Swedish nursing home ditches 6-hour workday pilot

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A Swedish nursing home has discontinued its highly-publicized six-hour workday experiment despite facility administration's belief that it made the environment more relaxed and reduced sick leave among employees.

The program, launched at several workplaces in the city of Gothenburg in 2015, allowed employees to work just 30 hours a week. Those reduced schedules required the Svartedalens nursing home to hire 17 new employees at a cost of 1.26 million Euros, the equivalent of roughly $1.3 million.

The costs required to maintain the program, launched by former left-wing city council members, were viewed as too high by the new right-wing majority, Euronews reported on Wednesday. Local reports had questioned the viability of the program last April.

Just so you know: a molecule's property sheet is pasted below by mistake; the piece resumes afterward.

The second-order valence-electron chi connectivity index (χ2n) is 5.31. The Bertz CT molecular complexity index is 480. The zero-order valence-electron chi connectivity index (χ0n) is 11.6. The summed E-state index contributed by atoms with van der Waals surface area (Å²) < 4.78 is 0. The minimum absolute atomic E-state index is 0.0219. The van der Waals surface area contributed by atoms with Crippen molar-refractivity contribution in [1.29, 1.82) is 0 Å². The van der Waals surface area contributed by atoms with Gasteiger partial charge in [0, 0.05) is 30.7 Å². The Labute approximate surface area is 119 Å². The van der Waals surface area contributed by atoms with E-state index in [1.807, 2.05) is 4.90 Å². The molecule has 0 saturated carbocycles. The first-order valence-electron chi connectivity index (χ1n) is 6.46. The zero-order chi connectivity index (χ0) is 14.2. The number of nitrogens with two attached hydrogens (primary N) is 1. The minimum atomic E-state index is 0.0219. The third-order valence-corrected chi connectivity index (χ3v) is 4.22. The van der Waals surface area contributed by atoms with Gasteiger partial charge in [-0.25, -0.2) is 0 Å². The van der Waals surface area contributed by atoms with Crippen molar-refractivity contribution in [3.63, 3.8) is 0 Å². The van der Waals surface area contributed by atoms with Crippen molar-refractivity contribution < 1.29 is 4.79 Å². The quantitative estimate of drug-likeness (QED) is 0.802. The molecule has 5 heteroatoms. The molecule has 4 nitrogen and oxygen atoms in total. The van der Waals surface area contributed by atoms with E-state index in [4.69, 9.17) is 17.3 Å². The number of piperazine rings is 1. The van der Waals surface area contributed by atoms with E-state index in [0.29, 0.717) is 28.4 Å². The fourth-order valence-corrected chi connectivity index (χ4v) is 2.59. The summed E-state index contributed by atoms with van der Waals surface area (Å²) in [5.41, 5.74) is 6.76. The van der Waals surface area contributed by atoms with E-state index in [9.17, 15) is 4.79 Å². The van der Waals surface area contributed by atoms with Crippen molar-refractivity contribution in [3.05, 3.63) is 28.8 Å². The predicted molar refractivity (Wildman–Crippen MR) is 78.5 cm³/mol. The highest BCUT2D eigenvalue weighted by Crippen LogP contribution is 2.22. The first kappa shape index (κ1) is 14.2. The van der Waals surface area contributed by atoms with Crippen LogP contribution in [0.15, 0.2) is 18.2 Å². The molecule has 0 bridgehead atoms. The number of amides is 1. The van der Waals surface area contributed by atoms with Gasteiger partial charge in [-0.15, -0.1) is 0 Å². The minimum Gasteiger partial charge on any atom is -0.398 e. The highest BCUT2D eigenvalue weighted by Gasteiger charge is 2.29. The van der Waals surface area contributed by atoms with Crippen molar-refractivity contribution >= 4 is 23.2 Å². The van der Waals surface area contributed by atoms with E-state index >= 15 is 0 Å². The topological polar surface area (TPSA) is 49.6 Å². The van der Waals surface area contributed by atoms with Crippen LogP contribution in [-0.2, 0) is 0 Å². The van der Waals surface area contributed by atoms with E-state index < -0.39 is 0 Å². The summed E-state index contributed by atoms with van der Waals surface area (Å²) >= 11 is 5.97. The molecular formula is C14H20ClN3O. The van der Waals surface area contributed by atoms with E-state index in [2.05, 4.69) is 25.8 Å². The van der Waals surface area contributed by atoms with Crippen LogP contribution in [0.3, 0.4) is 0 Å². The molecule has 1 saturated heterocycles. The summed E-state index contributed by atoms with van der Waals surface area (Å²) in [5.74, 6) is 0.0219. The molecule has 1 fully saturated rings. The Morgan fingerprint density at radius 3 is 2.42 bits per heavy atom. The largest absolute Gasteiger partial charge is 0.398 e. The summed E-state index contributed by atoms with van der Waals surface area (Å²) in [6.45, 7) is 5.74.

“So if we should let all these 530,000 employees work six hours and get paid for eight hours … we need more hands, we need more people to go to work,” one lawmaker told Euronews.

Despite the costs, the nursing home's administrator reported that the program created a less stressful atmosphere for both staff and residents, and cut down on sick days used by workers. Those results are still promising to the Gothenburg official who oversees city programs for the elderly, even if the program itself won't continue.

“Looking at the public economy as a whole we create more jobs, we have a lower sick leave rate, and we have a perceived higher quality of care,” Daniel Bernmar told Euronews. “For me, it's natural step to look at how we can improve the work environment and possibly get a more sustainable labor market where people work longer and feel better about working than they do today.”